A place to put things




I am a multi disciplined artist working primarily in a 2d visual format. Here are some things I've done; a little peek at the swirling, ceaseless, ideas maelstrom. If you will.

You are cordially invited to take a look.

Tuesday, March 26, 2013

Getting paid, paying you're way. Part 2; Show me the value!

With art, as with most things in our present society, there are a few people who reap all the rewards and many others who work for nothing. One or two famous artists emerge from a culture of art; art in itself being visual, audio or verbal languages.

It is a tradition of form and function that is layer upon layer added to and drawn from by successive generations of creative people. No artist is an island and as such owes a debt to the world around them, yet not everyone that pays into this cultural mix is rewarded for there contributions. In fact many are expected to work for free as art is superlative, its a hobby, you should do it for the love of it.

The reason people are not rewarded for a creative input to society, is that, if people are compelled to create whether they get paid or not, why bother paying them? Big business continually “borrows” (steals) art that comes from the bottom, graffiti and hip hop came form underground, under valued cultures. They are now big business. Millions are made, a few stars born and the majority of the underground artists are left behind. They have to take second jobs, work their arse's off or go without regardless of how big or little their contribution to society.

Lets call this the “Banksy syndrome”. How many people know of Banksy and buy into that brand yet know nothing about street art? As such they see Banksy, as street art itself; look what he has done for the respectability of graffiti, look how he has exported street art around the world and made it popular. In actual fact he is a product of a larger cultural movement, not the movement. Sure he has done things, but in the greater context of all those other artists that have doing things he has been extremely lucky to capitalize on his time and place and perhaps take a larger slice of the pie than is fair.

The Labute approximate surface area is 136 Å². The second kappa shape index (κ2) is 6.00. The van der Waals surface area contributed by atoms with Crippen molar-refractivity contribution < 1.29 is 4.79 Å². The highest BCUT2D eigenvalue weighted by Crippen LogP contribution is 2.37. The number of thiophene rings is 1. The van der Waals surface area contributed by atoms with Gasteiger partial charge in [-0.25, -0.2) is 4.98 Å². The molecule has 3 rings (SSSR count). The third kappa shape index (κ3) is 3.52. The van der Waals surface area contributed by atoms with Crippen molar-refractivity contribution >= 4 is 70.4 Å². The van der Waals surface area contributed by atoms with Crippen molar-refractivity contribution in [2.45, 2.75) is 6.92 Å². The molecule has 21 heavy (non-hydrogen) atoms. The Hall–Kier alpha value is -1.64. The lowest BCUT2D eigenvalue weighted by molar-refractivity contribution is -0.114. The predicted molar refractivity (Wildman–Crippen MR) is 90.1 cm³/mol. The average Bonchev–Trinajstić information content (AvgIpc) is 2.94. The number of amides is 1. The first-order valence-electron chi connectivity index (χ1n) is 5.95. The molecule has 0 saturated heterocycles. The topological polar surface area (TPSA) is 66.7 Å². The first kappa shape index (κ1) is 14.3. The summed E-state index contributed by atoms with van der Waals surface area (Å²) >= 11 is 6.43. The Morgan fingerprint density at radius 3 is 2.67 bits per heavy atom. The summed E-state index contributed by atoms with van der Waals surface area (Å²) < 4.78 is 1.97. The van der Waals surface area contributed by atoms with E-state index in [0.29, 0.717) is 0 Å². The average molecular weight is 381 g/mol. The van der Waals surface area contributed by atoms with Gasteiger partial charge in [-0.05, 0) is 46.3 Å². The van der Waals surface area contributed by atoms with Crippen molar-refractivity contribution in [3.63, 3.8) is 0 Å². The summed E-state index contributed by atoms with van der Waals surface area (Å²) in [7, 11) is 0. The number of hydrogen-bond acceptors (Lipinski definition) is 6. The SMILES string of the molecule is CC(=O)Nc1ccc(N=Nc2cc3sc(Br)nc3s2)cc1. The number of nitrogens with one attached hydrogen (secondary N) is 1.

This may be one of the problems; we don't know how to value peoples contribution. If you wrote a catchy pop song and then went on to make millions in royalties are those millions a fair return for a fair contribution? What if you are a self indulgent bedroom artist whose work never sees the light of day? Should your endeavours be supported? Maybe you need the time to be self indulgent to find you're talent before releasing it onto a grateful world, or maybe you are just an unnecessary burden to society. How exactly are we to decide and distribute the support and appreciation these people need/deserve?

Just because it is difficult to make judgements that lack any hard or fast rules and where value is uncertain, doesn't mean they should be ignored. In fact by there very nature difficult judgements, that we as individuals and as a society are faced with, are often the most pressing as they demand real thought. As decisions become less clear and we evade to greater degrees responsibility, we ere ever further into blindness, as our society becomes more undernourished.

How do we take responsibility for nurturing creativity in society? How do we asses value and see that people get paid?

If anyone has some ideas please send em in...

 Next week; so what the £$£$ should we do about it?
 Part 3 of
getting paid, paying youre way; are there any solutions?

Tuesday, March 19, 2013

Getting paid, paying you're way. Part 1

What use are artists? Where would we be without them? Is there any room for fair wages, for a fair contribution to our society?

When I talk about art in the context of society, I am talking about culture, culture is the summation of the art we make, the tangible expression of the multitudes.

Culture is like the litmus paper of a peoples time and place, it tells us about a societies health, interests, where it has come from and hints at where its heading to. As well as showing our attitudes and emotional state culture is also a record of our efforts; like a sketch book of progress where ideas are hashed out and information is ruminated on, ready to progress to the next stage.

Take Leonardo da Vinci, he had a passion for understanding things and explaining them. His visionary output and enquiry was both scientific and artistic in nature. In experimenting and expressing himself he left a huge legacy to art, science and in particular technical drawing. Consider his legacy to the world of technical drawing and then consider that technical drawings underpin and makes possible the creation of almost everything, from the computer you are using now, to our road systems. How can we measure the value in supporting Leonardo in his life so that he could do the things he did? Few of us are as gifted as Leonardo but it bares thinking about these intangible legacies that we add to our culture as a whole.

Next week, 
"lifes not fair" is not a good enough answer!  struggeling with the hard to define; value, in part 2 of, Getting paid, paying you're way.